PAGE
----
Opening on the big screen
by Mark Bialczak - Friday, January 10th, 2014

War, voices, myths and family dysfunction, all for you…

If you watch the TV news magazines, you’ve seen Marcus Luttrell tell the story of that harrowing 2005 Navy SEALS mission that left a handful of American soldiers alone on a mountain to face a Taliban army of hundreds.

Luttrell wrote a book about “Operation Red Wings,” on the border of Afghanistan and Pakistan, in 2009.

Frightening, sad, tragic.

This weekend “Lone Survivor” opens. The film, written and directed by Peter Berg with writing help from Luttrell, promises drama, action and that whole spectrum of emotions.

The trailer shows Mark Wahlberg in the center of it all as Luttrell. The soldiers try to stick together in the face of impossible odds. Taylor Kitsch, Emile Hirsch and Ben Foster portray the other three warriors fighting at Luttrell’s side. The title of the book and movie say it all.

The high-tech world is represented this week with the opening of “Her.”

Ever since Garmin and other GPS devices started voicing turn-by-turns to you in your vehicle — my dear wife Karen and I used to call her Bossy Boss in mine — the joke has been out about poor schmucks getting too attached. Apple’s more-personalized Siri only heightened that humor mill.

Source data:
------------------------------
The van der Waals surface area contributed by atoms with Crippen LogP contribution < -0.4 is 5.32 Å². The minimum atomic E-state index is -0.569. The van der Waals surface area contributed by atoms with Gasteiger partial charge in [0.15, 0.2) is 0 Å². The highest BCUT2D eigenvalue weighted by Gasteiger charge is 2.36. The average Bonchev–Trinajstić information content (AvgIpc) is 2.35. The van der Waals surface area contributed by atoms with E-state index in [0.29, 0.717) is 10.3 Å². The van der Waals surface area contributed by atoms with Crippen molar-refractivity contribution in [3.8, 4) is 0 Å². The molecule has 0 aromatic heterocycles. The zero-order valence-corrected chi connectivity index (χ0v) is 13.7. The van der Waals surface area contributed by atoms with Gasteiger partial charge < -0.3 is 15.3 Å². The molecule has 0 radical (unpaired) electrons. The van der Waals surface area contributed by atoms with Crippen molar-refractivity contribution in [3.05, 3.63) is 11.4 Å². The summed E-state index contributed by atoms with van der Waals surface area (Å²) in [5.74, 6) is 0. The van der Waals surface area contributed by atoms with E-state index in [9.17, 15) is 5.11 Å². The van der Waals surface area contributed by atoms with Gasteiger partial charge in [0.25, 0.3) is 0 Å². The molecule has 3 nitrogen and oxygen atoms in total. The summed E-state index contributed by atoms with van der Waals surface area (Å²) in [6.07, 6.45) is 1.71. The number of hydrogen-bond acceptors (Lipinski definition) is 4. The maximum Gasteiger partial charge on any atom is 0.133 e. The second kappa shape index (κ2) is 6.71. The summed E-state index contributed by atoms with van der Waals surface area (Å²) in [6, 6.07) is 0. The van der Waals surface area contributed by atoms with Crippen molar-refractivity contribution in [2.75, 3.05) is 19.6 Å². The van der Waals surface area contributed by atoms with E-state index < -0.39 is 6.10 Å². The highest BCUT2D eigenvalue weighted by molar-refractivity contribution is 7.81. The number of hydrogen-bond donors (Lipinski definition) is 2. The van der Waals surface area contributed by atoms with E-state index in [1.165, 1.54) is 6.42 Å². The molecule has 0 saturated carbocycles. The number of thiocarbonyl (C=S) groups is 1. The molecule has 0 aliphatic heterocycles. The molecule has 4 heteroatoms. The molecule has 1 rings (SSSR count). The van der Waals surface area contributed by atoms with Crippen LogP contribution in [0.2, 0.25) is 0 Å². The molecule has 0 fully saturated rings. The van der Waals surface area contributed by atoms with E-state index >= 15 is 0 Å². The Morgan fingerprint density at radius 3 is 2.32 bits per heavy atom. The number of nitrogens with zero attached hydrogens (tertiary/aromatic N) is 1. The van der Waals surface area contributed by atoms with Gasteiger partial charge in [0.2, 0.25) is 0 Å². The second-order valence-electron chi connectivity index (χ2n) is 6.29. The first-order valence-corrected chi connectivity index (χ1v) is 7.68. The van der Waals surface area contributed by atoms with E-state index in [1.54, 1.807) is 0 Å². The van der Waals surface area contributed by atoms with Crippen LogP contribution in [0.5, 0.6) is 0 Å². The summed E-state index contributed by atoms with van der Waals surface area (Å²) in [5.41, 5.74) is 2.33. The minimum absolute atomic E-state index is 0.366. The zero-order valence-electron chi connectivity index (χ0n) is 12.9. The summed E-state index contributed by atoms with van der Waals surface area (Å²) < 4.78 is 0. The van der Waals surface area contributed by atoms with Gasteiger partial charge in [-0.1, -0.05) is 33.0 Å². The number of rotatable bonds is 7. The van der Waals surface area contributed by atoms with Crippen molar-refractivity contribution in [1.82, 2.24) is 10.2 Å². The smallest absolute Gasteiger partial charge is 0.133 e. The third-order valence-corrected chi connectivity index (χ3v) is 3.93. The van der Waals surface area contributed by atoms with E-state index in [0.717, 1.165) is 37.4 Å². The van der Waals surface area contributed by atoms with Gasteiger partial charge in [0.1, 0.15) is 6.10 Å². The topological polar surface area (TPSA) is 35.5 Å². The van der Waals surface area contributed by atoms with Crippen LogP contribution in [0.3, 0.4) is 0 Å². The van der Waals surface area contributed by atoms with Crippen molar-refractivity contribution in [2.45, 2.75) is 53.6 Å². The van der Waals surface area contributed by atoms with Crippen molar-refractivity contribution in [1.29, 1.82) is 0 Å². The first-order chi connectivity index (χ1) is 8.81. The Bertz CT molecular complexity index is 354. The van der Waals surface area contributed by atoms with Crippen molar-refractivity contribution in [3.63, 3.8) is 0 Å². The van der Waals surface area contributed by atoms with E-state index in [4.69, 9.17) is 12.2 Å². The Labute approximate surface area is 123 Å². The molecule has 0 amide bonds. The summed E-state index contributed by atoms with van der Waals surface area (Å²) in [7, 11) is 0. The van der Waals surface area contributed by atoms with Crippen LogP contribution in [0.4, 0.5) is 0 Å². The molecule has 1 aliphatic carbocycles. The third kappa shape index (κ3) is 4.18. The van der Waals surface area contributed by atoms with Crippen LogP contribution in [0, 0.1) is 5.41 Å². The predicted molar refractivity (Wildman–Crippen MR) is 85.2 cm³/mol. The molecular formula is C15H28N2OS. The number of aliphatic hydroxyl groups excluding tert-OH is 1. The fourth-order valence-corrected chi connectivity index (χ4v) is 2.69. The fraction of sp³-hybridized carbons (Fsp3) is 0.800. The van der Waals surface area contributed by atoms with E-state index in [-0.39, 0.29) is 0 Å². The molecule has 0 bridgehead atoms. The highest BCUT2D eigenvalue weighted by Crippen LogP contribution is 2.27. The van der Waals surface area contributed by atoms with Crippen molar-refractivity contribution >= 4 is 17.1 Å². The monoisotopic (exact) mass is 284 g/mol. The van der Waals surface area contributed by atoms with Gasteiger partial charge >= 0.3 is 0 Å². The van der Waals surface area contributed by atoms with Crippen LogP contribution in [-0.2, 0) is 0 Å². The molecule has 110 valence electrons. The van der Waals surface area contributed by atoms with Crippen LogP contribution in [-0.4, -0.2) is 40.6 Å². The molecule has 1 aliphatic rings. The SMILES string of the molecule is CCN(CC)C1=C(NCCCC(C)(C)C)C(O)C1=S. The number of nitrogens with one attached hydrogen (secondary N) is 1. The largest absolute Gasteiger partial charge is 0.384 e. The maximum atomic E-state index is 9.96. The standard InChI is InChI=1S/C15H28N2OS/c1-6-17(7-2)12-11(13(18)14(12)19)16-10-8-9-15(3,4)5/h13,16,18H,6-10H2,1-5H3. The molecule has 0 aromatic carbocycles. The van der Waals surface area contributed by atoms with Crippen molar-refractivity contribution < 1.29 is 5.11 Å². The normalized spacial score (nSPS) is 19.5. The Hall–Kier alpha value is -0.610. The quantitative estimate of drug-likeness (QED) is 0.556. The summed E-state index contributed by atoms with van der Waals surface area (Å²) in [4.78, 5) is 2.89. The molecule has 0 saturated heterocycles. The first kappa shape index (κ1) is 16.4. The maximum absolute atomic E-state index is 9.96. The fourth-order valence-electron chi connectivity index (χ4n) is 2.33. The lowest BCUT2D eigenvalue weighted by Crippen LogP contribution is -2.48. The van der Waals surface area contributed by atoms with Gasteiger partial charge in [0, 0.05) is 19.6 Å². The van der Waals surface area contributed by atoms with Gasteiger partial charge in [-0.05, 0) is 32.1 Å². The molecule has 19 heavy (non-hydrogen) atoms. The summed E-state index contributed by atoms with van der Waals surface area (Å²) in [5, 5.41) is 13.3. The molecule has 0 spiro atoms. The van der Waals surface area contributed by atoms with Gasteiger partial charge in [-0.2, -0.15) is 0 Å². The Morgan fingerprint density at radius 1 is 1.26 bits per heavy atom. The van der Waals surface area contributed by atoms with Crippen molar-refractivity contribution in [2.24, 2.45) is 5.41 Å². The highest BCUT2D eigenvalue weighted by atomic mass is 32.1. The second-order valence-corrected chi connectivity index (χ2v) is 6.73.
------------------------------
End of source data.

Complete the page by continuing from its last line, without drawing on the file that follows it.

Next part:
Written and directed by Spike Jonze, “Her” takes it all that emotional step further.

Set in Los Angeles some time in the future, the story follows writer Theodore Twombley (Joaquin Phoenix). After a tough breakup, this guy starts to fall in love with the voice of his new operating system (Scarlett Johansson). In real life, he attempts to explain his relationship with Samantha to interested woman Amy (Amy Adams).

Action-adventure lovers can turn to Greek mythology. “The Legend of Hercules,” written by Renny Harlin and Daniel Glat and directed by Harlin, stars Kellan Lutz as the title hero.

The story follows the origin of the myth. Hercules must decide between his love for the princess (Gaia Weiss) or chasing his destiny of overthrowing his stepfather, the evil King (Scott Adkins).

Also this week, “August: Osage County” expands its run to include Syracuse.

The drama, written by Tracy Letts and directed by John Wells, follows the story of the women of the Weston family.

The Westons return to the Oklahoma home they grew up in because of a family crisis.

Julia Roberts and Meryl Streep star in Letts’ Pulitzer Prize- and Tony-winning story. Julianne Nicholson and Juliette Lewis play Roberts’ siblings as they all try to cope with mama’s dysfunctional ways.

Ewan McGregor, Benedict Cumberbatch and Dermot Mulrooney play the men who try to help them.

Box office report

Almost, but no cigar for “Paranormal Activity: The Marked Ones.”

The fifth installment of the supernatural series almost unseated “Frozen” from the top box office spot, but Disney’s animated Ice Age tale hung on in week seven, according to boxofficemojo.com, grossing $19.57 million to run its impressive total to $296.69 million.

The California-scary-dreaming of Paranormal grossed $18.34 million in its opening week to sit at No. 2.

The Hobbit: The Desolation of Smaug,” “The Wolf of Wall Street” and “American Hustle” all showed legs, coming in at 3 to 5 with grosses of $15.67 million, $13.23 million and $12.40 million, respectively. The Tolkien fantasy almost reached the $230 million mark in week 4. The greed and avarice of Wall Street and con games of Abscam stand at $63.12 million (week 2) and $87.92 million (week 4).

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